How much traffic will a prominent link on Huffington Post bring?

huffington post google trendsIn recent months, news aggregators like the Huffington Post have received heated criticism from some who believe they’re stealing valuable traffic and ad revenue from newspapers. Appeals court Judge Richard Posner recently wrote a widely-linked post arguing that copyright law should be changed in order to bar linking to websites and paraphrasing their content. Some newspapers execs argue that news aggregators simply repackage news so there’s little incentive to click on the actual link.

So how much traffic does a large news aggregator like Huffington Post bring? I’ve been linked several times within Huffington Post, but typically on its users blogs, which only send a few hundred readers at most. But on early Friday I was fortunate enough to be featured prominently on Huffington Post’s front page with a banner headline linking to one of my articles.

How much traffic did this link bring? Lots. For the first three hours I received approximately 4,000 unique visitors an hour to just that one article. Traffic for the rest of the day remained strong, not once dipping below 2,000 uniques an hour as the link began traveling down the front page. By midnight that night, Huffington Post had sent approximately 30,000 unique visitors to that one article

But though the first day’s worth of traffic was the heaviest, the Huffington Post continued to send me strong traffic for two more days as the link moved down on its main page but remained prominent on its highly-trafficked Politics page. On Saturday I received an additional 8,000 uniques from Huffington Post And then on Sunday I received about 2,000 uniques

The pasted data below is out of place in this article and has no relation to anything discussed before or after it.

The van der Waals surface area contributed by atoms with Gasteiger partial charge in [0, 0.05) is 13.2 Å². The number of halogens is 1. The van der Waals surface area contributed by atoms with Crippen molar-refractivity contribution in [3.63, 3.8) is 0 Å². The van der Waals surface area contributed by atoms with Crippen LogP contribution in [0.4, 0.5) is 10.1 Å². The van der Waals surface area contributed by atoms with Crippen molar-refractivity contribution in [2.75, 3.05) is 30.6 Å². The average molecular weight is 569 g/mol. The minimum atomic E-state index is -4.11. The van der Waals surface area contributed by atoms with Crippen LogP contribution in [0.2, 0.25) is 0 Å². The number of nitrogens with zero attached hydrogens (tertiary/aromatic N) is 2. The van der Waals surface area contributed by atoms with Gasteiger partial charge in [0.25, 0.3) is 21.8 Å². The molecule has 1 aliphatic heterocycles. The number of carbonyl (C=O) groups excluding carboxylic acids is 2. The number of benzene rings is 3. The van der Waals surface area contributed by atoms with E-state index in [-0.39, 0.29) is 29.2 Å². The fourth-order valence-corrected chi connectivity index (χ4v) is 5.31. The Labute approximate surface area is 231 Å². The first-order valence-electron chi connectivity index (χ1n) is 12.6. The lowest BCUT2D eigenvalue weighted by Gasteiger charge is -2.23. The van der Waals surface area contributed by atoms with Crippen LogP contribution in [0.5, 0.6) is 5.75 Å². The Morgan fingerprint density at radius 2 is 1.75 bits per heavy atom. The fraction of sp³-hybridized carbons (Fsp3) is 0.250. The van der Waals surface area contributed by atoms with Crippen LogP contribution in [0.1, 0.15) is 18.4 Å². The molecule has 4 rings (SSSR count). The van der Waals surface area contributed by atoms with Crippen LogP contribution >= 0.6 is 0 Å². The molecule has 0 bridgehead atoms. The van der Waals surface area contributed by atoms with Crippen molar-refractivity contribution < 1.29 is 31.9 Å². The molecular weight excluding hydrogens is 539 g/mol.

All together, I’ve received a grand total of 37,739 unique visitors from a prominent link on the Huffington Post over a three day period, and even now I’m still seeing relatively strong traffic from there.

So one link, 37,000 eyeballs. Of course the prominence of the links matter in determining whether you get a few hundred readers or several thousand, but this case shows that Huffington Post can easily send Drudge or Digg level traffic to your site, and it remains strong over a length of time.

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  1. Stephen Ward Says:

    “So one link, 37,000 eyeballs.”

    Wouldn’t it be more like 74,000 eyeballs? Sorry, couldn’t resist. ;)

    Seriously, though, I’d love to know how much traffic sites like Google News send, even while big media execs cry foul because those visitors don’t hit their sites first.

  2. Matt Osborne Says:

    Posner’s brain is stuck in the business models of industrialized print and mass broadcasting. I would KILL to have the prominent linking AP and NYT stories get.

  3. Someone Says:

    This goes to show that news outlets don’t really need extra copyright protection. Rather, as is typical in copyright industries… instead of innovating, Newpapers would like to use copyright as a way of protecting their old business models, and “tax” bloggers like Huffington.

  4. Jeff Says:

    One would have to think that without sites like The Huffington Post and others, the papers site traffic would be even lower. These sites provides the “we read it so you don’t have to” service to thin things out for us no?

  5. Libby Brittain Says:

    Jeff — True in the sense that they are aggregators, since apparently newspapers have lost the curatorial abilities to do this for themselves.

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